An aid flotilla bound for Gaza was poised to set sail on Saturday, after a delay caused by technical snags and fears Israel might seize one of the ships, while Hamas's prime minister praised the venture as "a historical victory".
Haniyeh added that if Israel stopped the boats from docking it would only encourage others to come, and called on the international community to protect the flotilla from "Israel's pirate threats".
Hundreds of activists waiting in international waters off Cyprus were bracing for the final leg of their attempt to "break the siege" on the Strip, but organizers were having difficulty haggling with the Cypriot authorities for the transfer to the flotilla of a group of 25 multi-national parliamentarians waiting on the island.
Haniyeh, on board one of the Gazan boats set to welcome the flotilla, gave a speech Saturday saying the siege on Gaza was in its final hours. "The arrival of the flotilla in the Strip will be a victory for the Palestinian people, and even if the flotilla is thwarted by the piracy of Israel it will be considered a victory," he said.
The Hamas official added that the flotilla proved Turkey was "ending its alliance with the Israeli project".
Boats off Cyprus shore (Photo: AFP)
Organizers of the flotilla said it would only arrive in Gaza on Sunday.
However the IDF believes the boats will arrive in Israel's territorial waters Saturday night, and has announced it will place Navy ships off of Gaza's shores in the evening in order to intercept them.
"Once the flotilla reaches a set point in Israel's territorial waters Navy ships will go out to meet it," an army statement said. Earlier this week the military announced that the boats would not be allowed to dock in Gaza.
'Israel threatened to capture ship'
Thomas Sommer-Houdeville, a French pro-Palestinian activist on board one of the vessels, said the activists had sailed to the limits of Cypriot waters to try and negotiate with authorities.
The Cyprus authorities "last night (Friday) detained the captains of boats that were trying to take the MPs on board," he told AFP by telephone, adding that the mariners were released shortly afterwards.
Organizers have accused the Cyprus government of reneging on an earlier agreement to let the flotilla sail from Cyprus waters, alleging Israeli pressure which Nicosia has denied. The flotilla had originally been due to sail on Friday.
"We won't begin leaving until Saturday but the boats are still going," Audrey Bomse of the Free Gaza Movement told AFP on Friday.
"We've changed the coordinates twice because reportedly Israel has threatened to capture the Turkish ship so we decided to delay getting all the boats together," she added.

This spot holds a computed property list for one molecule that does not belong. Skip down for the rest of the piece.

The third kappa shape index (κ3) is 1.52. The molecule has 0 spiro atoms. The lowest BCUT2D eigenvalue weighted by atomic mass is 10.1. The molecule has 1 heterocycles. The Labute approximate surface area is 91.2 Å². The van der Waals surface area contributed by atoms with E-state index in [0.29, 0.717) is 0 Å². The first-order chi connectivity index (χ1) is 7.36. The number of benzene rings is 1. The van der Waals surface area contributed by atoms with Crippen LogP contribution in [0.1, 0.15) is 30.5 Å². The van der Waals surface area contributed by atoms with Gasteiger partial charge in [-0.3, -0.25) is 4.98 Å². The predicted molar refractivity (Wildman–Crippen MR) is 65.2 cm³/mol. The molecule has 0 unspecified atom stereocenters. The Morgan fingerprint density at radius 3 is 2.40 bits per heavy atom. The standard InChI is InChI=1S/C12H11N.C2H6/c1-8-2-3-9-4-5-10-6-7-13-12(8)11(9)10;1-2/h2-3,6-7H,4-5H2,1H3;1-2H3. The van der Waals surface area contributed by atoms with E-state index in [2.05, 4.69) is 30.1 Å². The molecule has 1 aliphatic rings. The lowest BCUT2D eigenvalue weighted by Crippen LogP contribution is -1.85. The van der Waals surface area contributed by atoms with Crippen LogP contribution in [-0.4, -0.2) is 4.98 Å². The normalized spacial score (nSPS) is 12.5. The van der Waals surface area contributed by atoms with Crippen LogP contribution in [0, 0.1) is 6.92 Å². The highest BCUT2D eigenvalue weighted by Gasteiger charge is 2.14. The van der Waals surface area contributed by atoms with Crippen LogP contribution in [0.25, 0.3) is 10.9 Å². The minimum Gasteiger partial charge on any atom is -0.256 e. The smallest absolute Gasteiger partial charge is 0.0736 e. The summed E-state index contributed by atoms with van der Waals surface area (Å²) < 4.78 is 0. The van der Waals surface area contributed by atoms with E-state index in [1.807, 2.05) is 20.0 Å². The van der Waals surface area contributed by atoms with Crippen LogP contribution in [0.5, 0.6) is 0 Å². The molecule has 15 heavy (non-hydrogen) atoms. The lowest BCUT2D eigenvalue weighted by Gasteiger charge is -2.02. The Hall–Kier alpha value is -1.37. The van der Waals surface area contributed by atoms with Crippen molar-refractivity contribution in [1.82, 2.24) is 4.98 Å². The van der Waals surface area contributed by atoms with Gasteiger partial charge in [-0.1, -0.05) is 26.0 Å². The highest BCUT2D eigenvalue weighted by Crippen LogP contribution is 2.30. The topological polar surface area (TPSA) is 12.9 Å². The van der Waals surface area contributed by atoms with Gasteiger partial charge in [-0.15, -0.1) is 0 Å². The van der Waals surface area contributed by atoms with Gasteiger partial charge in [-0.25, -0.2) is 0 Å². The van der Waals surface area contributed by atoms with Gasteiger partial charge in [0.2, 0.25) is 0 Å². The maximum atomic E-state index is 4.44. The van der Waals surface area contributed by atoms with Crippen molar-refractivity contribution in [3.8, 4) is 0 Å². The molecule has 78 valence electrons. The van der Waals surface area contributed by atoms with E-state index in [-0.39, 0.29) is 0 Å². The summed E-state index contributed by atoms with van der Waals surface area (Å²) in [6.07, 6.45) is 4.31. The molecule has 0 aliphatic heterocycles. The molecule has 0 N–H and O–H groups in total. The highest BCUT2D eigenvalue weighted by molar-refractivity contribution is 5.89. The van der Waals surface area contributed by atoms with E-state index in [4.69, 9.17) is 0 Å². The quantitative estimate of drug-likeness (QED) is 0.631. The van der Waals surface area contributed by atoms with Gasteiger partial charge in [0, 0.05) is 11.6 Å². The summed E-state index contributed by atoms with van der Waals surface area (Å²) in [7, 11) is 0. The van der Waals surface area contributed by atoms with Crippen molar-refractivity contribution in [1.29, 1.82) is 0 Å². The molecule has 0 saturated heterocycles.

"This has delayed everything by a day because changing coordinates takes time... There were also technical difficulties with one of the boats so we had to move passengers from it on to the Turkish one," Bomse said.
Two cargo ships and five smaller boats loaded with thousands of tons of supplies and hundreds of passengers are preparing for the final leg of their journey, and organizers said an eighth ship, the Rachel Corrie en route from Ireland, was lagging behind and would travel towards Gaza separately.
French activists sail the Seine (Photo: AP)
Turkish flags at port
Meanwhile Deputy Foreign Minister Danny Ayalon called the flotilla "a provocation and a gross violation of marine laws".
Speaking at a cultural event in Beersheba he added, "We will not allow this flotilla to pass. It is a blow to Israel's security… There is a problem with public relations, but we are prepared and explaining the situation in Gaza. There is no humanitarian crisis. At the Foreign Ministry we are making use of Youtube and Facebook to explain the situation. This is an Islamist and Hamasist event."
Earlier French Foreign Ministry spokesman Bernard Valero said his country is "still concerned about the humanitarian situation in Gaza and calls for a complete implementation of Security Council Resolution 1860." Pro-Palestinian activists identified with the flotilla by carrying Palestinian flags on a boat in the Seine River.
Residents of Gaza are expecting 750 people from more than 40 different states to bring them 10,000 tons of food, medical supplies, and construction equipment. Recent preparations include decorating the Strip's port with flags, especially Turkish and Algerian.
But sources in the Strip say the flotilla has already achieved its aim by drumming up international press coverage. Some hint that a staunch Israeli response would be preferable, because it would provide even better advertisement for the residents of Gaza.